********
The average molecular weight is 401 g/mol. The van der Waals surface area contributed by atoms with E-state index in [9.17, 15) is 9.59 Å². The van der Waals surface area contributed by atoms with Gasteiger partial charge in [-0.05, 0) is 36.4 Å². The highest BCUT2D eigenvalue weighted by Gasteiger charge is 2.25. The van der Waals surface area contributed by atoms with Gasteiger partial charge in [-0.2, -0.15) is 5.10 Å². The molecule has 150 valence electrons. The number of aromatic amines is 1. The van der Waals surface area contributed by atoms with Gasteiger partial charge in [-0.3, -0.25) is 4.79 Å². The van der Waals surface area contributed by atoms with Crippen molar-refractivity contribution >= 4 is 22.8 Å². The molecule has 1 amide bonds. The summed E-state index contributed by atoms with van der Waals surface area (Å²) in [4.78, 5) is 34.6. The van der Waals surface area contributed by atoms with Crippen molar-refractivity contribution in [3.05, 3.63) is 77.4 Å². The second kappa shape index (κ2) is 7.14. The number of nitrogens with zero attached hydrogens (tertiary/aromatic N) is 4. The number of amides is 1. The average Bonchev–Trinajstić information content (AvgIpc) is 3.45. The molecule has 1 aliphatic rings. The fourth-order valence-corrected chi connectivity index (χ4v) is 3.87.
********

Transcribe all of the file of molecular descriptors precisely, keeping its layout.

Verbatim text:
The average molecular weight is 401 g/mol. The van der Waals surface area contributed by atoms with E-state index in [9.17, 15) is 9.59 Å². The van der Waals surface area contributed by atoms with Gasteiger partial charge in [-0.05, 0) is 36.4 Å². The highest BCUT2D eigenvalue weighted by Gasteiger charge is 2.25. The van der Waals surface area contributed by atoms with Gasteiger partial charge in [-0.2, -0.15) is 5.10 Å². The molecule has 150 valence electrons. The number of aromatic amines is 1. The van der Waals surface area contributed by atoms with Gasteiger partial charge in [-0.3, -0.25) is 4.79 Å². The van der Waals surface area contributed by atoms with Crippen molar-refractivity contribution >= 4 is 22.8 Å². The molecule has 1 amide bonds. The summed E-state index contributed by atoms with van der Waals surface area (Å²) in [4.78, 5) is 34.6. The van der Waals surface area contributed by atoms with Crippen molar-refractivity contribution in [3.05, 3.63) is 77.4 Å². The second kappa shape index (κ2) is 7.14. The number of nitrogens with zero attached hydrogens (tertiary/aromatic N) is 4. The number of amides is 1. The average Bonchev–Trinajstić information content (AvgIpc) is 3.45. The molecule has 1 aliphatic rings. The fourth-order valence-corrected chi connectivity index (χ4v) is 3.87.